Hawaii Issues First Industrial Hemp Licenses

The Hawaii Department of Agriculture (HDOA) has issued its first licenses to farmers to cultivate industrial hemp under the states pilot program. The government in Hawaii had received total of 10 applications from interested farmers looking to participate.

Gail Baber, Raymond Maki, and Thomas Pace were all awarded licenses to legally cultivate hemp on 10 acres of their private land for research purposes. Each of the licenses provided will be valid for two years as long as the farmers grow within the guidelines and restrictions provided by the Department of Agriculture.

Requirements to apply for the license included the following:

  • Completeness of applications
  • Licensed to do business in Hawaii
  • Agriculturally zoned land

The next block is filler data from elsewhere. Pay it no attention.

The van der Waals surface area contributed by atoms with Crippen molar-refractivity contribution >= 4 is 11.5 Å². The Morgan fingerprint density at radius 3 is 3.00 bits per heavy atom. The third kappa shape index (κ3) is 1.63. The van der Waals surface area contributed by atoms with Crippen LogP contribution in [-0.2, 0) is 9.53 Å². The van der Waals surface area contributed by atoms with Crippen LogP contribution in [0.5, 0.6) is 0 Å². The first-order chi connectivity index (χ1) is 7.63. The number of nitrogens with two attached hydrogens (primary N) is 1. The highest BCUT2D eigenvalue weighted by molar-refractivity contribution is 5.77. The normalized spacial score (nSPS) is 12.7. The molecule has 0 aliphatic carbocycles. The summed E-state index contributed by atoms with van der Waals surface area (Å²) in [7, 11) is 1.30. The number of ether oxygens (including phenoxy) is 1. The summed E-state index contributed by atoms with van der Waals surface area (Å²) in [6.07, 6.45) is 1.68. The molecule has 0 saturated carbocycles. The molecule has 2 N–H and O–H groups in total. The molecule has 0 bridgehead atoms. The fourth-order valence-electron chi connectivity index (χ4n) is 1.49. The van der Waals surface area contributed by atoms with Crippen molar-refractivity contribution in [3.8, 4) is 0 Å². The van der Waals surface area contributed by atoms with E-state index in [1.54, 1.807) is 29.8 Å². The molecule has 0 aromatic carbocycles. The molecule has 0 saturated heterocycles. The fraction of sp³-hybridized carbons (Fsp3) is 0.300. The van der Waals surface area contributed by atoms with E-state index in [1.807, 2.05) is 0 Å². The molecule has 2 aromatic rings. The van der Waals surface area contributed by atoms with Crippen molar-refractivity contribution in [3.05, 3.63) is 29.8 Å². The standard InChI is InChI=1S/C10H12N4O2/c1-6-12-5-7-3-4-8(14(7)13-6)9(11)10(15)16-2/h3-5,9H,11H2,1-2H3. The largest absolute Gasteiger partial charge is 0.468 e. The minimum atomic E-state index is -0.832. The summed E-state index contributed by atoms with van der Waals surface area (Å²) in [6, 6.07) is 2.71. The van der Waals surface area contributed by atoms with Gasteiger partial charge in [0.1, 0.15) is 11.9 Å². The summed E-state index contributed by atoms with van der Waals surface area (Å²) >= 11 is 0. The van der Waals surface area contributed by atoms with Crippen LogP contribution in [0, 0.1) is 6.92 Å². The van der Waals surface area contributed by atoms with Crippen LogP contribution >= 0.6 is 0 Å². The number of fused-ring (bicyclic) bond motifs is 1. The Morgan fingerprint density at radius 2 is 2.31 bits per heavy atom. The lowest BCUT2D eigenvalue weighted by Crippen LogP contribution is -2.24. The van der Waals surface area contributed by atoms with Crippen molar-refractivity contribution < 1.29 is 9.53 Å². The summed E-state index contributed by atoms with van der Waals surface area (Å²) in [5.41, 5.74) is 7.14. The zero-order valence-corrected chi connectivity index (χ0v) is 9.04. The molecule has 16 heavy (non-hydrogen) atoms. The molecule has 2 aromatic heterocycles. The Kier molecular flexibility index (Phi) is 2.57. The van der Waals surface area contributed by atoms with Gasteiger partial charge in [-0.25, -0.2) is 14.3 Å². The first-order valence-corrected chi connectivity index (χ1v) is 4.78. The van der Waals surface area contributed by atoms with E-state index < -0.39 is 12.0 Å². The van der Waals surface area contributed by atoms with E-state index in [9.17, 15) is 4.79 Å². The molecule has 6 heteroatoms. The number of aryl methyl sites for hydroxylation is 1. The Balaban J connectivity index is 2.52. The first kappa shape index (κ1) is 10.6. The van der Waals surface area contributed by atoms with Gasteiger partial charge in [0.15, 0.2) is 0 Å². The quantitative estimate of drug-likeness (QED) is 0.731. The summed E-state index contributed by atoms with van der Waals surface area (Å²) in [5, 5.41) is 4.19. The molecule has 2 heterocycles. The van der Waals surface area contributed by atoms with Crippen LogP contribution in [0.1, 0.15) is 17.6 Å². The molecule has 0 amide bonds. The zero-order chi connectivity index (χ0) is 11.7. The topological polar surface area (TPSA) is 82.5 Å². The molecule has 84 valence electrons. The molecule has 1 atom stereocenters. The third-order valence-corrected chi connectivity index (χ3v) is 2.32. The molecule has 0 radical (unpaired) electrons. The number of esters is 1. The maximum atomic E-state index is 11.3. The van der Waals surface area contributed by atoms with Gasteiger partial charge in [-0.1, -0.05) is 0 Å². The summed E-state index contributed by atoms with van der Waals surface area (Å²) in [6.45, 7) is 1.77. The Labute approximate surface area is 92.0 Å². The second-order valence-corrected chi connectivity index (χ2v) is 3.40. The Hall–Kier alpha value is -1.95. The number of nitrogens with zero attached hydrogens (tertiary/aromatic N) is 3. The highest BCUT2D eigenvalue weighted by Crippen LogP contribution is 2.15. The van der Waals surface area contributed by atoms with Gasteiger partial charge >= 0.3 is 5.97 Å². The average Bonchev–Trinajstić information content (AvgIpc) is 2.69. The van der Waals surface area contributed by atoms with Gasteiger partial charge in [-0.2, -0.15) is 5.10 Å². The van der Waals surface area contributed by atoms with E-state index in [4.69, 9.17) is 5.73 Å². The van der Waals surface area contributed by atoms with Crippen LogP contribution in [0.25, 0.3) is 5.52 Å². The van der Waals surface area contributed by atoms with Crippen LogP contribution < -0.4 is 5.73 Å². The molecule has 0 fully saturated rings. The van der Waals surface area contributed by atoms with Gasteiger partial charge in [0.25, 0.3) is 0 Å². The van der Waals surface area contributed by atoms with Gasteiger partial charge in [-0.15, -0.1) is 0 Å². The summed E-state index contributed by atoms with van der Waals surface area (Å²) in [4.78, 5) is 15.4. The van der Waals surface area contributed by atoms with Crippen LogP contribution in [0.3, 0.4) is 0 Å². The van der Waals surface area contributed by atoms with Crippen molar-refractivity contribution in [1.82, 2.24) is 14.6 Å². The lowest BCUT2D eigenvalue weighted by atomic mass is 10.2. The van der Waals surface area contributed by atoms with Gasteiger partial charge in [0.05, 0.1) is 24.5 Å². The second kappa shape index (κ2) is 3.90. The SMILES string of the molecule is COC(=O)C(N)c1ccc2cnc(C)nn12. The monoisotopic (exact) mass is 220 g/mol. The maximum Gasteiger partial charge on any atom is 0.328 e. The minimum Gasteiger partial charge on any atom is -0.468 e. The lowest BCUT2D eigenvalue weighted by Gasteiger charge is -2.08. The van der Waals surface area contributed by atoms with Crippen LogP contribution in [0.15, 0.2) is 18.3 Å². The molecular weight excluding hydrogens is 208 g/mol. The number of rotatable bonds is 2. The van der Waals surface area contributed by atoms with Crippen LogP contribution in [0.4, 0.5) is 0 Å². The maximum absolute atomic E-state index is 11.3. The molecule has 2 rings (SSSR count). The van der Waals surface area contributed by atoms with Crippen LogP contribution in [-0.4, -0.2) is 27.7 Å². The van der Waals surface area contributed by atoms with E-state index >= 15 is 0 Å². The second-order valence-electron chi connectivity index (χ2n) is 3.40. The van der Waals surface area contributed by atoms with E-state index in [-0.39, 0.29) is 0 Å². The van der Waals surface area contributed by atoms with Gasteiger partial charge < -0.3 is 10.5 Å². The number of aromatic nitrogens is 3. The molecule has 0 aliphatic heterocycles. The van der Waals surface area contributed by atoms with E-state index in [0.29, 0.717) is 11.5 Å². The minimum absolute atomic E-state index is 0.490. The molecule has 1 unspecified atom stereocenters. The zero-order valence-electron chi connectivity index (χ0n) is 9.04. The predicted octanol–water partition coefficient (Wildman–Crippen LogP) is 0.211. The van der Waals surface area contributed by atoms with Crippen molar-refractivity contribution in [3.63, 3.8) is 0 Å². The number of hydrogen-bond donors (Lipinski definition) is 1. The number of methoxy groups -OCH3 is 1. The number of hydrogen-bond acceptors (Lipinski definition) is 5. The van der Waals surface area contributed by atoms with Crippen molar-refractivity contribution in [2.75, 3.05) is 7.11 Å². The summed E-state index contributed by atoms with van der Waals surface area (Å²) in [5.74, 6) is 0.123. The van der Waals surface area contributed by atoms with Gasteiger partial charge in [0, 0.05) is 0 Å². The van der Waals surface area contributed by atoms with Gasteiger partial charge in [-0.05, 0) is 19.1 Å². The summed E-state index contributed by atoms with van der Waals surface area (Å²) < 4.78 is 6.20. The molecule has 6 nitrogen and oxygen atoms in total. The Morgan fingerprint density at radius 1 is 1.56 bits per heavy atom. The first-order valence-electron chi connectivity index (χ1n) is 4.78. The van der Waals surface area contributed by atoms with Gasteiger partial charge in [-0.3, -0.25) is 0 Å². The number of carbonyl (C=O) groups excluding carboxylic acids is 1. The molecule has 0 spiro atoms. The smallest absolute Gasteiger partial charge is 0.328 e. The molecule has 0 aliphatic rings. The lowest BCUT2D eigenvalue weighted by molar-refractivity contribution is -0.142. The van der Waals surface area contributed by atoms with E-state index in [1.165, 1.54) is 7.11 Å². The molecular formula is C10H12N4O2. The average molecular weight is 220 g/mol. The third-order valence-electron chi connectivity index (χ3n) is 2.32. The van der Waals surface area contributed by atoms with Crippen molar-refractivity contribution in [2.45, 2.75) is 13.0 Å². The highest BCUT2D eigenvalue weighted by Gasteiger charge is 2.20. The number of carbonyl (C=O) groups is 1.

• Legitimate Research Plan
  • Best management plan for growing of hemp
  • A laboratory provisionally certified or certified by the Hawaii Department of Health to test cannabis and is willing to collect samples from the growing location.
  • Application Fee ($500 non-refundable)

HDOA did however have issues with importing farmable hemp seeds to supply the license holders with, due to its Schedule 1 drug classification. They eventually were able to work with the federal government and DEA to import hemp seeds that are suitable to Hawaii’s climate from licensed cultivators out of China.

All aspects of the pilot program are to be recorded and reported back to the HDOA. License holders must keep track of all production costs, water usage, labor, and security measures. All of these will factor into whether or not an industrial hemp industry would be a viable choice for commercial production in Hawaii.

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